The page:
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Kokee Forest Ranger Joseph M. Souza Jr.

Born on Kauai, Joseph M. Souza Jr. (1913-1990) worked for Kauai Electric Co. and McBryde Sugar Co. before joining the Merchant Marine and serving in the Hawaii Army National Guard during World War II.

In 1944 he was hired by the forestry section of the Territorial Department of Agriculture as a forest ranger at Kokee under forester Albert W. Duvel.

His devotion to duty, hard work, and his love of Kokee was rewarded years later in 1964, when, despite his lack of a high school diploma, Gov. John Burns appointed him state parks administrator.

During his tenure as head of Hawaii’s state parks, the park system grew from 22 parks covering 6,400 acres to 64 parks comprised of 20,295 acres by the time he retired in 1978.

At Kokee, his duties involved tree-planting, trail maintenance and, as a deputized warden, surveillance primarily aimed at enforcing hunting regulations.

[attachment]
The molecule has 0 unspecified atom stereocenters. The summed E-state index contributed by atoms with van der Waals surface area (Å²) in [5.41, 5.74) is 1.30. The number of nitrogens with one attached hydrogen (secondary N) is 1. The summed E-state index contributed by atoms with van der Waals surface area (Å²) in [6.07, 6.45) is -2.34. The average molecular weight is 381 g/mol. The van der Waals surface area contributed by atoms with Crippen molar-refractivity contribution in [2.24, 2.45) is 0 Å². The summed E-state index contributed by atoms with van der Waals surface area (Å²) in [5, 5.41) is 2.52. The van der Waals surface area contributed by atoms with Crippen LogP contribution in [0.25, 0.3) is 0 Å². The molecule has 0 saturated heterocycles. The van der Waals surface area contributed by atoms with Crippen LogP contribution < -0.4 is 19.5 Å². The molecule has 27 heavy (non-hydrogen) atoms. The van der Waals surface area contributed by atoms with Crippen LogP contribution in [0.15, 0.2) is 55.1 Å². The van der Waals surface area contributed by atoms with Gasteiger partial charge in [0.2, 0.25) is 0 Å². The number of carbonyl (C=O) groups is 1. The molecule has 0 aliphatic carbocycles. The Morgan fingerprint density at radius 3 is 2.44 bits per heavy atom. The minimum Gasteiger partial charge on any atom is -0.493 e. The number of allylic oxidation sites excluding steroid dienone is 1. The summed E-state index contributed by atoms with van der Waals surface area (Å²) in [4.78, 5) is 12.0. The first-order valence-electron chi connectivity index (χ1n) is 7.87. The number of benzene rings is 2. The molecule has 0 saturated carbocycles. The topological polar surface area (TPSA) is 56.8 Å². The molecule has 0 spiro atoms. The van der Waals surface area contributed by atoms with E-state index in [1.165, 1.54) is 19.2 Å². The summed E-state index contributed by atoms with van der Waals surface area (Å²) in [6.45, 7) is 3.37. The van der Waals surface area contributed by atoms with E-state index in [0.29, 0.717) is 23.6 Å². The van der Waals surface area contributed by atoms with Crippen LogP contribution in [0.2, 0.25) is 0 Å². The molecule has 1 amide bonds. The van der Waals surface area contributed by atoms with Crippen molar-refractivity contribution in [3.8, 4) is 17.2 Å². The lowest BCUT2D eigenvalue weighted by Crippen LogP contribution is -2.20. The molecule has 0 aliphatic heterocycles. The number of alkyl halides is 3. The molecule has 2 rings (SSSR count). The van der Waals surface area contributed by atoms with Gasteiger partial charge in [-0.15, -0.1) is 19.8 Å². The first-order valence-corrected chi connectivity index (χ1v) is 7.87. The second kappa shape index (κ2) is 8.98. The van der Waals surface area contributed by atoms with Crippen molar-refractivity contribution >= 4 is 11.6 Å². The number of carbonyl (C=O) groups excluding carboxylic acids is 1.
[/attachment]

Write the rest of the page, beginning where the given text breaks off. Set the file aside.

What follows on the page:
Over the years, Souza planted thousands of Methley plum trees in Kokee — a Japanese plum variety of Chinese origin that produces abundantly in Kokee’s cool climate and is picked during the summer.

In 1953 alone Souza planted 3,168 of these trees.

Earlier, between 1937 and 1941, men of the Civilian Conservation Corps, a public works relief program in operation from 1933 to 1942, had also planted many Methley plum trees at Kokee.

And, even earlier, George Cliff (1896-1973), who lived and worked in Kokee as a mountain guide, tree planter and museum caretaker for nearly 40 years, planted thousands of Methley plum trees, beginning in the late 1920s.

Although it was Duvel who introduced the Methley plum into Kokee, it was George Cliff who learned he could propagate them by cutting shoots from their branches and planting them.

Cliff’s nickname was “Johnny Plumseed,” a moniker adapted from his mainland counterpart John Chapman (1774-1845), better known as “Johnny Appleseed,” who long ago planted untold numbers of apple trees along the Ohio and Indiana frontiers.

Souza is also the co-founder, with Ruth Knudsen Hanner and Isabel Fayé, of the Kokee Natural History Museum, which opened in 1953.
Source: The Garden Island

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